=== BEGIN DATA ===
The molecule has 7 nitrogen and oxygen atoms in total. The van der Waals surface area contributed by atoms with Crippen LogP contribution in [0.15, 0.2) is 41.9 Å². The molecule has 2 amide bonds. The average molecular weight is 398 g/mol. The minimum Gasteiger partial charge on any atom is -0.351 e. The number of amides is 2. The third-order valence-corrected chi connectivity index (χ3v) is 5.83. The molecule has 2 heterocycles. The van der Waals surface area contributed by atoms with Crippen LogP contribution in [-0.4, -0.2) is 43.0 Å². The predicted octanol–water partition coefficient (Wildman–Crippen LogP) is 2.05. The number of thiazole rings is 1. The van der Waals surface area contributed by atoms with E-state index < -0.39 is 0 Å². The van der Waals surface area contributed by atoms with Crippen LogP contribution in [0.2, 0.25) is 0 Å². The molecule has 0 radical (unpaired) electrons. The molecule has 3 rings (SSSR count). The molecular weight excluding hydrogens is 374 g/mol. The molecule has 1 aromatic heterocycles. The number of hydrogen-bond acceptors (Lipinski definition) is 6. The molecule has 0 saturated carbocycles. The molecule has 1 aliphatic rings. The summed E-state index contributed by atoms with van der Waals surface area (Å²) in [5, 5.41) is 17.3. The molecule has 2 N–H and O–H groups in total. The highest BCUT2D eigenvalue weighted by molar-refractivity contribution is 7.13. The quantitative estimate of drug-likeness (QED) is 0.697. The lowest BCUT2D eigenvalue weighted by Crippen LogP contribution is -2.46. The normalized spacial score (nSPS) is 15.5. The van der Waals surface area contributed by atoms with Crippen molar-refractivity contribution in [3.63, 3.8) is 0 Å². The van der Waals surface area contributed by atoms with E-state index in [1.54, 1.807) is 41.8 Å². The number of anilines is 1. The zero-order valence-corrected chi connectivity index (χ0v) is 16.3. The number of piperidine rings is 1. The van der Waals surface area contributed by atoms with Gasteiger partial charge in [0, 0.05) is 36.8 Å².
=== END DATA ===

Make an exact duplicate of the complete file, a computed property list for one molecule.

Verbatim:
The molecule has 7 nitrogen and oxygen atoms in total. The van der Waals surface area contributed by atoms with Crippen LogP contribution in [0.15, 0.2) is 41.9 Å². The molecule has 2 amide bonds. The average molecular weight is 398 g/mol. The minimum Gasteiger partial charge on any atom is -0.351 e. The number of amides is 2. The third-order valence-corrected chi connectivity index (χ3v) is 5.83. The molecule has 2 heterocycles. The van der Waals surface area contributed by atoms with Crippen LogP contribution in [-0.4, -0.2) is 43.0 Å². The predicted octanol–water partition coefficient (Wildman–Crippen LogP) is 2.05. The number of thiazole rings is 1. The van der Waals surface area contributed by atoms with E-state index < -0.39 is 0 Å². The van der Waals surface area contributed by atoms with Crippen LogP contribution in [0.2, 0.25) is 0 Å². The molecule has 0 radical (unpaired) electrons. The molecule has 3 rings (SSSR count). The molecular weight excluding hydrogens is 374 g/mol. The molecule has 1 aromatic heterocycles. The number of hydrogen-bond acceptors (Lipinski definition) is 6. The molecule has 0 saturated carbocycles. The molecule has 1 aliphatic rings. The summed E-state index contributed by atoms with van der Waals surface area (Å²) in [5, 5.41) is 17.3. The molecule has 2 N–H and O–H groups in total. The highest BCUT2D eigenvalue weighted by molar-refractivity contribution is 7.13. The quantitative estimate of drug-likeness (QED) is 0.697. The lowest BCUT2D eigenvalue weighted by Crippen LogP contribution is -2.46. The normalized spacial score (nSPS) is 15.5. The van der Waals surface area contributed by atoms with Crippen molar-refractivity contribution in [3.63, 3.8) is 0 Å². The van der Waals surface area contributed by atoms with E-state index in [1.54, 1.807) is 41.8 Å². The number of anilines is 1. The zero-order valence-corrected chi connectivity index (χ0v) is 16.3. The number of piperidine rings is 1. The van der Waals surface area contributed by atoms with Gasteiger partial charge in [0, 0.05) is 36.8 Å².